Home News Local news RAIDED FUND HAS NO MONEY FOR ROAD REPAIRS

RAIDED FUND HAS NO MONEY FOR ROAD REPAIRS

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Feb. 14, 2002 – Millions of dollars worth of road repairs throughout the territory are not being funded because there is no money available.
Ira Mills, Office of Management and Budget director, told members of the Senate Government Operations Committee on Wednesday that while about $3.3 million worth of road work approved by the Senate and Gov. Charles W. Turnbull last year has been funded, nearly $5 million in other repairs remains unallocated.
The reason? The 24th Legislature and the governor approved $15.7 million more in spending than the approximately $550 million the government collected in revenues.
"Appropriations cannot and should not continue to be made unless there is sufficient funding," Mills said.
When the Senate over-appropriates to the tune of nearly $16 million, there "are a lot of people we have to say no to," he said.
Finance Commissioner Bernice Turnbull said that since 1989, the Transportation Trust Fund has been used to cover government expenses other than those relating to roads. Interest on a bond issue more than a decade ago was paid using money from the road fund. Subsequent to that, she said, other road fund money — derived from, among other things, gasoline taxes and Motor Vehicle Bureau fees — went into the government's General Fund to cover operating expenses.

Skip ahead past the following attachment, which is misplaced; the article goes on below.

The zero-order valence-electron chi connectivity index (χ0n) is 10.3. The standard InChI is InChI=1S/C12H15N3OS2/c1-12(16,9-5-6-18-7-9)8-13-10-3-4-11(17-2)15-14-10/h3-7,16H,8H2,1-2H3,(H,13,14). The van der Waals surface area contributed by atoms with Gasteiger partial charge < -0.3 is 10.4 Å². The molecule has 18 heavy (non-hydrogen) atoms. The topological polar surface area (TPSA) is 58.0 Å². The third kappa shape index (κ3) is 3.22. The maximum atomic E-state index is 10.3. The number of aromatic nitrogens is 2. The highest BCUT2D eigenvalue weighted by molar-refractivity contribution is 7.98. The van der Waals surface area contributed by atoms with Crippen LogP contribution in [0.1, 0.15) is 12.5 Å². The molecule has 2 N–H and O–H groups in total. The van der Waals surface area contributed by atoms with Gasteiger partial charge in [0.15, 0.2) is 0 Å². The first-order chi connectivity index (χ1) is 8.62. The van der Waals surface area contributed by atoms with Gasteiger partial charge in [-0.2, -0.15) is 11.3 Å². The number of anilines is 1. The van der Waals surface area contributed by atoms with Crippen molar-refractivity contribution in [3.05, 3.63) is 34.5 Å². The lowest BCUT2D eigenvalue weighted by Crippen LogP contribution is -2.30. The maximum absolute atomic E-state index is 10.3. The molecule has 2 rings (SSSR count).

The road fund was again raided in 1998 in order to meet government employee pay increases, Turnbull said.
"If we are going to divert money back into the Road Fund, we're going to have to look for alternative sources for [employee salary] increases," she said.
As of 1999, the Road Fund had a $12 million deficit, Turnbull said.
Public Works Commissioner Wayne Callwood, whose department maintains the territory's roads, said that local roadways that don't qualify for federal funding haven't been repaired in at least 14 years. He said he would like to see a dedicated fund established, or the Road Fund replenished, so that his department can carry out its charge.
"It would help us plan more to deal with our problems," he said.

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